In response to a report by the American Transportation Research Institute that determined CSA scores do not accurately portray a carrier’s crash risk, the Federal Motor Carrier Safety Administration says contrarily the report shows evidence supporting the program’s effectiveness.
FMCSA has said ATRI’s report on the agency’s Compliance, Safety, Accountability program shows CSA’s effectiveness in reducing crashes. ATRI’s report concluded, however, that CSA scoring measures are ineffective.
FMCSA mentioned the institute’s Oct. 1 report on its CSA website Oct. 9. ATRI, part of the American Trucking Associations Federation, analyzed the Safety Measurement System and crash data of 471,306 carriers with evidence of activity in the past 24 months.
Institute researchers assessed the Behavior Analysis and Safety Improvement Category scores available to the public. They found a “strong safety basis for the Unsafe Driving, Fatigued Driving and Vehicle Maintenance BASICs.”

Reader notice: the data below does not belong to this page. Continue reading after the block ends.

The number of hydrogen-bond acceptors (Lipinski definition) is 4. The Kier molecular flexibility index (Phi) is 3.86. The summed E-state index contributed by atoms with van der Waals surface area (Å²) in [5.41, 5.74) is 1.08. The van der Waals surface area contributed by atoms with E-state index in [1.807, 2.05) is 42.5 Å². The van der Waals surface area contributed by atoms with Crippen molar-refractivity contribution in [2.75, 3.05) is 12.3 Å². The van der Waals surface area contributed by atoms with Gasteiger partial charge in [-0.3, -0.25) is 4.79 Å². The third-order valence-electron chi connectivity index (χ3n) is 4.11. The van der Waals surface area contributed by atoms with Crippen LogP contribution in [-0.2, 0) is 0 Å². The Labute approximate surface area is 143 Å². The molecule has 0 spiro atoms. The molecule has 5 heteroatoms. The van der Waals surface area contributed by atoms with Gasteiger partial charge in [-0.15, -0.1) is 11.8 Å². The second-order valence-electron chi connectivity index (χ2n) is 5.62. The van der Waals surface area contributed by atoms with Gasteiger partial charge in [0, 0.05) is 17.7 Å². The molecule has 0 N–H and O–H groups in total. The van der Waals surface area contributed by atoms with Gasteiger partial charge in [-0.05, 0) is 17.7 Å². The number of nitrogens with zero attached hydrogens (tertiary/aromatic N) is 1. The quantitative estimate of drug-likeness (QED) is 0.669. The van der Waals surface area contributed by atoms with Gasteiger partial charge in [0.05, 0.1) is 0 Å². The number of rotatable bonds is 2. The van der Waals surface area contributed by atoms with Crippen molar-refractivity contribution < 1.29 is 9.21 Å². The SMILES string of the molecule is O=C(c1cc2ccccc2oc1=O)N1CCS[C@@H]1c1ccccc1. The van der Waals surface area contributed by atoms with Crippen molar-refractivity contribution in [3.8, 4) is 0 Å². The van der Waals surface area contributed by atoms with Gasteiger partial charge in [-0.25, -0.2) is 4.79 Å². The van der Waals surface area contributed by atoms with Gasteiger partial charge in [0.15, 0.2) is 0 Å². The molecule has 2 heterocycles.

Further, the analysts found “partial support for the Controlled Substances and Alcohol BASIC and no support for the Driver Fitness BASIC.”
The agency stated that “based on FMCSA’s preliminary review of the report, ATRI’s findings in many ways confirm the effectiveness of the CSA program.” It would conduct an in-depth review of ATRI’s report and “carefully consider this information” in bettering this program.
The institute also announced results of its annual survey of than 4,000 trucking executives at the ATA Management Conference and Exhibition Oct. 9. For the first time, respondents ranked CSA as its top issue, followed by hours-of-service regulations. Last year’s top concern, the economy dropped to third place
ATRI currently is analyzing direct and indirect supply chain impact of CSA.
The U.S. House the Committee on Small Business held a July 11 hearing on CSA, followed by the House Highways and Transit Subcommitte’s hearing on the program Sept. 13.